It’s ironic that the same month we chose ‘dealing with disappointment’ as our topic focus, also turned out to be the same month that our country Malaysia, was hit hard with the current Covid-19 outbreak. Many plans had to be postponed, changed, or cancelled entirely. Business plans, meetings, holidays, air flights, even school – especially when the news of the Movement Restriction Order came out.
As I write this, I am thinking of all the individuals and businesses who are struggling to make ends meet in this tough time. I am also thinking of all the families who are having to get along with each other, void of personal space in the home for more than three days and having to cope with the stress of all the bad news, life changes, and each other’s personal tendencies to react to the situation. It’s not all doom and gloom for everyone of course, but I do know some people are really struggling. “Disappointment” seems like a mild term to use in this context.
Still, many of the coping mechanisms for disappointment are useful in this time. Especially when self-isolation and social distancing feels tough. We found these 11 tips from therapist, life coaches, and various authors to be just the thing to keep in mind as we all try to get along together. I also added a few personal thoughts in the second paragraph for each point.
1. Take a moment to… wallow.
You may find your sense of calm more easily if you allow yourself to go through the initial shock of disappointment. “When you get bad news, take a moment to let it sink in,” says Tina Gilbertson, LPC, DCC, psychotherapist and author of Constructive Wallowing: How to Beat Bad Feelings by Letting Yourself Have Them. “Also, find a word for how you feel, such as disappointed, resentful, or afraid. Labeling feelings helps us make sense of our experience.” Let the waves of disappointment wash over you, speak out loud (if only to yourself), and honor your emotions. “Experiencing your feelings will allow you to make a cool-headed decision about what to do next,” she adds.
There’s a lot of noise on social media and Whatsapp group chats right now. It’s important we take time to shut off for awhile and give ourselves time to process our thoughts and feelings about the current Covid-19 situation. When we face overwhelming situations, the truth is we actually DO have the capacity to overcome whatever comes our way. We just need to accept our reality, and then tap into that inner strength we already have. Then, we can take on the next step with renewed confidence. Sometimes that inner strength needs to be sparked by good friends who remind us that we have what it takes to champion on.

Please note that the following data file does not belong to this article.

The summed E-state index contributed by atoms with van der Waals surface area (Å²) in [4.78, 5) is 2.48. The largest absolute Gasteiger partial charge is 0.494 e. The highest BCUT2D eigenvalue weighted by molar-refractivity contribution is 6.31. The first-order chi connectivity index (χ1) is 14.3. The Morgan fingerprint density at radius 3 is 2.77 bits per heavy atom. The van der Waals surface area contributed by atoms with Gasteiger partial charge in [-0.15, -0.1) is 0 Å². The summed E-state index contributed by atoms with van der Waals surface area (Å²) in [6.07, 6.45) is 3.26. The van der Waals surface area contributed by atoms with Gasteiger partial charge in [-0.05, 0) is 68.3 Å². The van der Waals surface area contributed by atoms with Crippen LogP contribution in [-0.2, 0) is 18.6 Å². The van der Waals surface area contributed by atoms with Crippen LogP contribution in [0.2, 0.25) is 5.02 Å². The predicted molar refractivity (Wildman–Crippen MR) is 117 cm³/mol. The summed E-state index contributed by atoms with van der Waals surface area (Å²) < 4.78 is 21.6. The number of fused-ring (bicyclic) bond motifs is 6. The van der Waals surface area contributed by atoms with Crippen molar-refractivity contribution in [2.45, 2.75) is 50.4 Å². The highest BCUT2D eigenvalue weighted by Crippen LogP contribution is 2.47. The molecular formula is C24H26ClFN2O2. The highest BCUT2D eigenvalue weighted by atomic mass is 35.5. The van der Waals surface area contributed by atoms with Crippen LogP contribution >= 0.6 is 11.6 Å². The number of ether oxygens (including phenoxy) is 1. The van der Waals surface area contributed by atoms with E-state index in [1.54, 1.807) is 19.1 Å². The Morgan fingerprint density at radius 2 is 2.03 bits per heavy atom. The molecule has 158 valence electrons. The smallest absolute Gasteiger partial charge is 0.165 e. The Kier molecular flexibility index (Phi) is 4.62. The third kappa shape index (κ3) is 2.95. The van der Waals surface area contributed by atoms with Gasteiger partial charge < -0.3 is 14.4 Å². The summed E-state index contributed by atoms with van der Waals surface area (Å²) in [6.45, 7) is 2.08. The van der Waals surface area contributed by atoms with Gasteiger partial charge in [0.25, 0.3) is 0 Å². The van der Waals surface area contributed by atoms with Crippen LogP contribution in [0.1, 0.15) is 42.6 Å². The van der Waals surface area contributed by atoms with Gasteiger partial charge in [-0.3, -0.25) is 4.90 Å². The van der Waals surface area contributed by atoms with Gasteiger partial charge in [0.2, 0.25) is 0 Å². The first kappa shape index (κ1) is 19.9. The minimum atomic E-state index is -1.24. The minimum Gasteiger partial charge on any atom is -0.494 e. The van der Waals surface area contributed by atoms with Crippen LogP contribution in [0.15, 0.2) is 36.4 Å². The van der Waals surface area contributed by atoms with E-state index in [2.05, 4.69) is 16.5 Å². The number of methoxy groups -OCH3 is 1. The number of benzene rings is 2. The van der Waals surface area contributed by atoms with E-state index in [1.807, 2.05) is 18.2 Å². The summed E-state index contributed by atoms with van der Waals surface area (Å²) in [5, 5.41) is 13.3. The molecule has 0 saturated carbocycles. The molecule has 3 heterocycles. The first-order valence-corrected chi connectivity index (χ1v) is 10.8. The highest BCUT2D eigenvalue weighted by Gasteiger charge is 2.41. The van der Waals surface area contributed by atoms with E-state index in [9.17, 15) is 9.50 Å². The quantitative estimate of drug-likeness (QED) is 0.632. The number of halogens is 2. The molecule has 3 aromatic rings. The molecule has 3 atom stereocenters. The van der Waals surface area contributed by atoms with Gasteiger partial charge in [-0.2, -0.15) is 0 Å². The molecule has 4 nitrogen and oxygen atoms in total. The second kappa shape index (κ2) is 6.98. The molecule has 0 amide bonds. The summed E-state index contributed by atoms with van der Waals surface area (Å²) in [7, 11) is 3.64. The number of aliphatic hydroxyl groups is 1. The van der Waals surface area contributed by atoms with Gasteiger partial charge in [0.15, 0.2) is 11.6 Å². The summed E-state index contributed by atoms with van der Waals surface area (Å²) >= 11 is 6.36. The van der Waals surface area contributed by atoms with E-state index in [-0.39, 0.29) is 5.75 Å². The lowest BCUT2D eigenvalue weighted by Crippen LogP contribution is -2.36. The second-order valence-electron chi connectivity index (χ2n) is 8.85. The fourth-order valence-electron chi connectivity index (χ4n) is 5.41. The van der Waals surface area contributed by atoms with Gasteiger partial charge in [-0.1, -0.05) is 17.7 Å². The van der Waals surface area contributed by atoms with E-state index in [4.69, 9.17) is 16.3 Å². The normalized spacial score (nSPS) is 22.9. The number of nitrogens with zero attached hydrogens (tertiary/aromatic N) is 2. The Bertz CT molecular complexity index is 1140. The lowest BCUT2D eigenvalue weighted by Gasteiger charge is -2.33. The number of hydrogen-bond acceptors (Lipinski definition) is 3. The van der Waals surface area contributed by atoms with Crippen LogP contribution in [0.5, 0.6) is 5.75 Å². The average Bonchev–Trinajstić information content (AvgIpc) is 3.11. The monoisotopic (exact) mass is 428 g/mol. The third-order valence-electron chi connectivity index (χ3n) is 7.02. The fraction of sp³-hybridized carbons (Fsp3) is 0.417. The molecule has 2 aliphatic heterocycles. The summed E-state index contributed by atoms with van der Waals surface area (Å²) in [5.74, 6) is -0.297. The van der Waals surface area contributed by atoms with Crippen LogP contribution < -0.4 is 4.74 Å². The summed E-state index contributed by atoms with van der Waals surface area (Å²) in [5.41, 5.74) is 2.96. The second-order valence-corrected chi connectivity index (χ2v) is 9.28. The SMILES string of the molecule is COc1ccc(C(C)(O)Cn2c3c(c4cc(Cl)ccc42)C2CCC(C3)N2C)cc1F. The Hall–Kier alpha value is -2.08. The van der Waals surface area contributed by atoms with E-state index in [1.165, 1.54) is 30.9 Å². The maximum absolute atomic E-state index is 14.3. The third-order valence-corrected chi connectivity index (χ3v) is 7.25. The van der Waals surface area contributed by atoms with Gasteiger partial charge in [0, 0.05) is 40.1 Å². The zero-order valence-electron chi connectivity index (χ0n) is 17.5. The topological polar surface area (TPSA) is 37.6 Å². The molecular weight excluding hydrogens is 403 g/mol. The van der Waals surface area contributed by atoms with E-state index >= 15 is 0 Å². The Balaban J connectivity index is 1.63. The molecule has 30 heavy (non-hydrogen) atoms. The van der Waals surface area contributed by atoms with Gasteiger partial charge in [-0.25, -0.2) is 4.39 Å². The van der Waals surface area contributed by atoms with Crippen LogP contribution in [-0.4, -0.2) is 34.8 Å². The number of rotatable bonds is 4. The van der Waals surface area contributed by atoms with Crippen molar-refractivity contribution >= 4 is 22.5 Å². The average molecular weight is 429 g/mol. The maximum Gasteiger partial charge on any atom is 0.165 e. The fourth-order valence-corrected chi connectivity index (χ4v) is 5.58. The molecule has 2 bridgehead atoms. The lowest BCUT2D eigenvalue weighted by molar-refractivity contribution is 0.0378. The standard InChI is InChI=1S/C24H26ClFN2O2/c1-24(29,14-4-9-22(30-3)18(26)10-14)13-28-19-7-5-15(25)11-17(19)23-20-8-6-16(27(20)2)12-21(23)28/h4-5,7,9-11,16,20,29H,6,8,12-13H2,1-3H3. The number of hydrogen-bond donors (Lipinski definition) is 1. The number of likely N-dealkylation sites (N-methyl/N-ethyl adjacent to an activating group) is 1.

2. Do a reality check—is it really that bad?
After feeling the first blows of disappointment, step back and assess. It can seem like the biggest, most horrible thing that could possibly happen—but humans tend to dramatize, too. “Feelings are real and are important to recognize, but thoughts are not always the truth,” says Psychotherapist Sarah Mandel, R.N., L.C.S.W. When the initial upset is over, she says, “Try to look objectively at your problems to help separate fact from fiction and reduce negative self-talk.”
After complaining so much about how inconvenient this whole Covid-19 thing was for our travel and career plans and daily life, my husband and I soon began to realise that we actually had so much to be thankful for. It was really heartbreaking to read news about certain companies who had to ask their staff to take a few months of unpaid leave or how some people would eventually lose their jobs and businesses in the light of all that’s happening. Suddenly, our “problems” seemed so trivial in comparison. We realised that the little we have, was A LOT to others. It helped us to get over ourselves and start thinking about others instead.
Also Read: Appreciating the Present Moment.
3. Go high when hit with a low blow.
“Though we don’t get to choose the situations about which we feel disappointed, we have a lot of choice regarding how we respond to disappointment,” says Tricia Andor, MA, LPC. “We can choose what we do, say, and think about any given situation.” She says it’s important to head disappointment up at the pass before things turn to into irritation, anger, resentment, jealousy, or bitterness.
Whatever your situation is right now, global pandemic, marital issues, or overwhelming family responsibilities – if you’re feeling particularly disappointed during this time, I hope you will find these ideas useful. Apply them in your own way to your situation and start taking control over your thoughts and reactions. You’ll be surprised at how different the world looks after you do.